Answered By: Thun Wendy
Last Updated: Feb 08, 2023     Views: 5226

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Archiving your research article can make your work freely accessible, stops your research from being taken down, and gets you a wider audience to increase your research impact. But, it can be a bit tricky to know your rights and choose the right version of your work to share. We outline the various versions of your article, how to find them, and when you can share them.

Pre-print or submitted version

Also known as: Preprint, Author's manuscript, original manuscript, first draft. Example.

preprint.png

Definition: Draft of the manuscript before formal peer-review, or the first version sent to the journal for consideration.

 

Looks like: An essay with no journal branding, it is commonly a .DOCX or other text format

 

How to find it:  

  • Search your email, computer hard drive and cloud storage
  • Contact your co-authors
  • Log into the journal's submission page and retrieve a copy of the submitted version
  • Contact the journal by email and ask for a copy of  the submitted version of your article

 

Can you share it? You can check for your journal's self-archiving policy at https://v2.sherpa.ac.uk/romeo/

Post-print or accepted version

Also known as: Postprint, AAM, accepted manuscript, author accepted manuscript, accepted author manuscript. Example.

Definition: Final version of the manuscript after formal peer-review but before being type-set by the publisher. It contains all revisions made during the peer-review process.

 

Looks like: An essay with no journal branding, usually double-spaced, might have corrections on the sides. it is commonly a .DOCX or other text format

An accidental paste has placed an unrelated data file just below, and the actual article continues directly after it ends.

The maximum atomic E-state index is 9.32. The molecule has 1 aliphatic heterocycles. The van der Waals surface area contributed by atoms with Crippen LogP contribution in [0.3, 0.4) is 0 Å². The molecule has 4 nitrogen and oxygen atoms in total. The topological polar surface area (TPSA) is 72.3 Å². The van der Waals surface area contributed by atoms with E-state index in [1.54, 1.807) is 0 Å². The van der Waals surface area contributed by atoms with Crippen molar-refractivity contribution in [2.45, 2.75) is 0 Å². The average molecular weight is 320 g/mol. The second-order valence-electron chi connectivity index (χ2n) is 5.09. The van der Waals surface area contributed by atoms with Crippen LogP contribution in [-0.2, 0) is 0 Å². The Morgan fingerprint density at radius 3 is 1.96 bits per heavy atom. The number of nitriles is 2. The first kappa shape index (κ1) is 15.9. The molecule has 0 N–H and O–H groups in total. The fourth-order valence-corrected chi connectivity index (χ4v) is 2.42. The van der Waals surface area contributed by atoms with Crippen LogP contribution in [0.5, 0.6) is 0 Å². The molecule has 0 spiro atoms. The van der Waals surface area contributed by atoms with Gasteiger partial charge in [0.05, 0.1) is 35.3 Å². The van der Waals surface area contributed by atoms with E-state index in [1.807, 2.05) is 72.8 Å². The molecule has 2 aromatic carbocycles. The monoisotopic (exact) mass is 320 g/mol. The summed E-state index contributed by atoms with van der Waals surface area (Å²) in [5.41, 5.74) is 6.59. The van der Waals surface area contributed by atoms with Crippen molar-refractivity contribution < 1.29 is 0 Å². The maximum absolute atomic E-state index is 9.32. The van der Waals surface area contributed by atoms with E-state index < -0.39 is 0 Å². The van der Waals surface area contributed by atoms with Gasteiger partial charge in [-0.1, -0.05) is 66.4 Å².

How to find it: 

  • Search your email, computer hard drive, and cloud storage
  • Contact your co-authors
  • Log into the journal's submission page and retrieve a copy of the accepted version or AAM
  • Contact the journal by email and ask for a copy of the accepted version of your article

 

Can you share it? You can check for your journal's self-archiving policy at https://v2.sherpa.ac.uk/romeo/

postprint.png

Publisher's PDF

Also known as: Published version, version of record. Example.

published.png

Definition: Version of the manuscript published in a journal with the journal's type-set and branding

 

Looks like: Has the journal branding and logo, it is commonly a PDF downloaded from the journal's website

 

How to find it: 

  • Log into the journal's submission page and retrieve a copy of the published version of your article

 

 

 

Can you share it? Subscription journals typically don't allow authors to legally share the published version of their article online. You can easily find information on your journal's self-archiving policy at https://v2.sherpa.ac.uk/romeo/

References & thanks

Special thanks to Ross Mounce for sharing his article:

Mounce, R., Rivers, M., Sharrock, S. et al. Biodivers Conserv (2018) 27: 907. https://doi.org/10.1007/s10531-017-1472-z

Elizabeth Gadd, Charles Oppenheim, Steve Probets, (2003) "RoMEO studies 1: the impact of copyright ownership on academic author self-archiving", Journal of Documentation, Vol. 59 Issue: 3, pp.243277, https://doi.org/10.1108/00220410310698239

Definitions taken from Inefuku, H. (2013) Pre-Print, Post-Print or Offprint? A guide to publication versions, permissions and the digital repositoryCal State LA Faculty Publications: Pre-Print, Post-Print or Publishers' Version?Pre-Prints, Post-Prints And Final Articles: What's The Difference.

Reviewed by:

  • Chealsye Bowley
  • Ross Mounce
  • Maria Aghazarian
  • Sarah Melton

Licensed CC-0. Share or Contribute with: openaccessbutton.org/direct2aam.

 

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